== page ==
Big Crane Petroglyph, Comb Ridge Pastel on paper Akiko Hirano
Akiko Hirano & Tim Wong
By the time she started walking up the broad slope towards the ridge, the rain had stopped, leaving strings of shallow pools on the slickrock like shiny beads. High above, a massive white dome of the Comb Ridge beckons. She came here again to look for a particular petroglyph. The year before, she had walked up and down this range until exhaustion without finding it. Today, she knew she was getting close.
Just below the ridge top, she spotted an overhanging cliff veneered with deep reddish-brown desert varnish. A good place to find petroglyphs. She climbed onto a long slickrock ramp angling towards that cliff. Part way up the ramp, she found remnants of an ancient dwelling hidden under a shallow alcove. Stones and rubbles, but no petroglyph. She kept walking, searching the reddish cliff face. She had now reached the highest far end but still did not see any markings. Could this be another futile search? Just before she was about to turn around, she looked higher and spotted a concave overhang on the wall some twenty feet above her. In the clamshell bowl under the overhang was the stunning petroglyph of a crane.
The Crane Photo Tim Wong
The crane was rendered in nearly life-size, dark varnish carefully pecked away to unmask clean lines of the underlying pink sandstone. Its long neck stretched tall, powerful beak tilted to the side, wings spread out like an unfolded fan, displaying the long flight feathers. Its long legs appeared in motion, one in front of the other as if stepping out from the cliff face. Every stroke was concise and deliberate, truly a masterpiece by an ancient artist. Under its left wing lay a mysterious round orb encased by a circle. Could that be her egg? The sun or a full moon? While pondering those questions, she remembered a Native American legend about the crane and the moon. Long ago, the rabbit asked the crane to take him to the moon. The crane made the long journey with the rabbit hanging on its legs. Ever since, the rabbit could be seen on the full moon, and the crane’s legs were permanently elongated.
She sat on a rock under the crane looking out over the vast landscape. The crane was the only petroglyph along the entire hundred-foot-long rock canvas. Its location was obviously carefully chosen. From that high perch, she had a commanding view of the canyon below and Comb Wash far to the east. The year before, while searching for the petroglyph, she discovered ruins of an Anasazi dwelling under an alcove higher up that ridge. The crane watched over a narrow slickrock gangway that accessed the ridge-top from the canyon below. What inspired the ancient artist to make the crane petroglyph? Native Americans considered cranes a sign of good fortune and happiness. She let her thoughts roam.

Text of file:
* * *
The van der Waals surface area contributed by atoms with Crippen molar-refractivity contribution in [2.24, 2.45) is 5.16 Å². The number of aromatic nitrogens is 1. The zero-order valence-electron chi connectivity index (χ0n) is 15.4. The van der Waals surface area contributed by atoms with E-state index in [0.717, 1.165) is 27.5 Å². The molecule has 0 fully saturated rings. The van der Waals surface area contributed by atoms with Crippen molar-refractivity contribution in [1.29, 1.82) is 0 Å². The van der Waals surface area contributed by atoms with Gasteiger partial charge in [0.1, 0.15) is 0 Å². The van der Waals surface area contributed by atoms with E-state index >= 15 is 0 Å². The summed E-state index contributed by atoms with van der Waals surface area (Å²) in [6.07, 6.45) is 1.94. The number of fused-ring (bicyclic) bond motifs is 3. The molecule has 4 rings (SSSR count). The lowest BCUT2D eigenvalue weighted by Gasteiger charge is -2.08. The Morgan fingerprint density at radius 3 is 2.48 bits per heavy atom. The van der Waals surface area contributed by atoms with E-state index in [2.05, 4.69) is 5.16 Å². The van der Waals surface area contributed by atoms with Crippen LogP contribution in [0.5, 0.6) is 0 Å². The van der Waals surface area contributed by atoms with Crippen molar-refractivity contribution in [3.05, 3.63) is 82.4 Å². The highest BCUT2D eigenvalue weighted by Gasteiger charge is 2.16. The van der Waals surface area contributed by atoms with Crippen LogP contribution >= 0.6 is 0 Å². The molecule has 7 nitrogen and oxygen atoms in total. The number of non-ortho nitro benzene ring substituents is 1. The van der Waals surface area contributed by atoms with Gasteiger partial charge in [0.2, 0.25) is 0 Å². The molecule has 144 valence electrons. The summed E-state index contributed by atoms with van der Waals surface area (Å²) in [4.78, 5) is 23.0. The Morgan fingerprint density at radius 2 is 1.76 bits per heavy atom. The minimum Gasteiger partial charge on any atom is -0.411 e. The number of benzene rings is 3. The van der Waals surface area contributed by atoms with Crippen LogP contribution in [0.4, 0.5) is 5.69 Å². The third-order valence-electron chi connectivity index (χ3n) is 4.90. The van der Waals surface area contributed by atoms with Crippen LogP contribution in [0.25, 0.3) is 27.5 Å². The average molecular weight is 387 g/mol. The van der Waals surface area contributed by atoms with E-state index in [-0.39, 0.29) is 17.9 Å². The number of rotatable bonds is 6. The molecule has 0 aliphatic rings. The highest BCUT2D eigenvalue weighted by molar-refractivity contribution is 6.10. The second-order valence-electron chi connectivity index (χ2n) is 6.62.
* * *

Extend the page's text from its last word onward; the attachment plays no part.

When she was a little girl in Japan, she used to fold paper cranes, a symbol of hope and peace. After living oversea for decades, she no longer remembered how to fold one. When her father died, an older Japanese friend made her a pair of cranes, joined seamlessly as if flying together wingtip to wingtip, folded from a single piece of paper. She hung that origami above her desk, never figured out how it was made, it brought her comfort.
The following year, she made a trip to Bosque de Apache Wildlife Refuge in New Mexico, where tens of thousands of sandhill cranes spent the winter. One chilly morning, as the sun pierced through a misty veil over the marshland, a cloud of sandhill cranes lifted off from the water edge. The birds circled around and around, gaining height in the rising thermos. More and more cranes joined the gyrating circle, as if sucked in by a slow-moving twister, jostling for position and bugling raucously. She tilted her head back to watch the mass of flapping feathers rising higher and higher, white wings flashing in the dawn light, until they faded into tiny white specks among the high clouds, their croaking barely audible. Suddenly, as if following some primordial order, the circle tore apart, pulled into a wide wedge trailing two lengthening arms of stragglers, heading straight to the north.
A peaceful smile spread across her face. She closed her eyes and took a deep breath, knowing spring had arrived.
Sandhill Cranes, Dawn Photo Tim Wong